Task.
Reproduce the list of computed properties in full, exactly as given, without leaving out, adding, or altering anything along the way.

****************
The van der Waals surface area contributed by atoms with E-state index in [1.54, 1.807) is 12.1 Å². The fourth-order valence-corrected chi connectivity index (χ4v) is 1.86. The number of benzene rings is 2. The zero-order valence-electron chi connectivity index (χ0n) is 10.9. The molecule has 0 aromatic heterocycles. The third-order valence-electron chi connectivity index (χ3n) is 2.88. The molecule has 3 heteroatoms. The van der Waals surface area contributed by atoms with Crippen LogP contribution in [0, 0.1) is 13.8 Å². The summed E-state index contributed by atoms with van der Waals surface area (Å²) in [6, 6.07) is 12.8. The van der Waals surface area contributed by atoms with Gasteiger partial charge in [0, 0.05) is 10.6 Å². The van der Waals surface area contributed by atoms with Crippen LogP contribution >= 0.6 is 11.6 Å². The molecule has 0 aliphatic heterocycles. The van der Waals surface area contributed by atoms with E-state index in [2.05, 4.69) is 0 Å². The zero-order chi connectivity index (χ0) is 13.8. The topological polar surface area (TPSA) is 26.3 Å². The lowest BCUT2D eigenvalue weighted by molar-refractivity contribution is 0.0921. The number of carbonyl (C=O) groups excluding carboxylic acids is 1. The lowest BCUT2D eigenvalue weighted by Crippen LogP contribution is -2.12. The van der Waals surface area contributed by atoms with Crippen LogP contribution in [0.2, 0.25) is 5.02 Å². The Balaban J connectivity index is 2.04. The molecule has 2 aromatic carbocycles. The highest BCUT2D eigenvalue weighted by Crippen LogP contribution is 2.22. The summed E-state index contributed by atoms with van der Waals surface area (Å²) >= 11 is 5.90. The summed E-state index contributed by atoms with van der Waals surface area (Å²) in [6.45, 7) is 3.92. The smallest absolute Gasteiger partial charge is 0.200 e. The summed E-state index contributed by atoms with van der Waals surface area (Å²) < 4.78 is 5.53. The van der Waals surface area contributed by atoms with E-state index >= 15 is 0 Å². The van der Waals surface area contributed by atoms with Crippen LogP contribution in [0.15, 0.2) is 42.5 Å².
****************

The van der Waals surface area contributed by atoms with E-state index in [1.54, 1.807) is 12.1 Å². The fourth-order valence-corrected chi connectivity index (χ4v) is 1.86. The number of benzene rings is 2. The zero-order valence-electron chi connectivity index (χ0n) is 10.9. The molecule has 0 aromatic heterocycles. The third-order valence-electron chi connectivity index (χ3n) is 2.88. The molecule has 3 heteroatoms. The van der Waals surface area contributed by atoms with Crippen LogP contribution in [0, 0.1) is 13.8 Å². The summed E-state index contributed by atoms with van der Waals surface area (Å²) in [6, 6.07) is 12.8. The van der Waals surface area contributed by atoms with Gasteiger partial charge in [0, 0.05) is 10.6 Å². The van der Waals surface area contributed by atoms with Crippen LogP contribution >= 0.6 is 11.6 Å². The molecule has 0 aliphatic heterocycles. The van der Waals surface area contributed by atoms with E-state index in [2.05, 4.69) is 0 Å². The zero-order chi connectivity index (χ0) is 13.8. The topological polar surface area (TPSA) is 26.3 Å². The lowest BCUT2D eigenvalue weighted by molar-refractivity contribution is 0.0921. The number of carbonyl (C=O) groups excluding carboxylic acids is 1. The lowest BCUT2D eigenvalue weighted by Crippen LogP contribution is -2.12. The van der Waals surface area contributed by atoms with Crippen LogP contribution in [0.2, 0.25) is 5.02 Å². The Balaban J connectivity index is 2.04. The molecule has 2 aromatic carbocycles. The highest BCUT2D eigenvalue weighted by Crippen LogP contribution is 2.22. The summed E-state index contributed by atoms with van der Waals surface area (Å²) >= 11 is 5.90. The summed E-state index contributed by atoms with van der Waals surface area (Å²) in [6.45, 7) is 3.92. The smallest absolute Gasteiger partial charge is 0.200 e. The summed E-state index contributed by atoms with van der Waals surface area (Å²) < 4.78 is 5.53. The van der Waals surface area contributed by atoms with E-state index >= 15 is 0 Å². The van der Waals surface area contributed by atoms with Crippen LogP contribution in [0.15, 0.2) is 42.5 Å².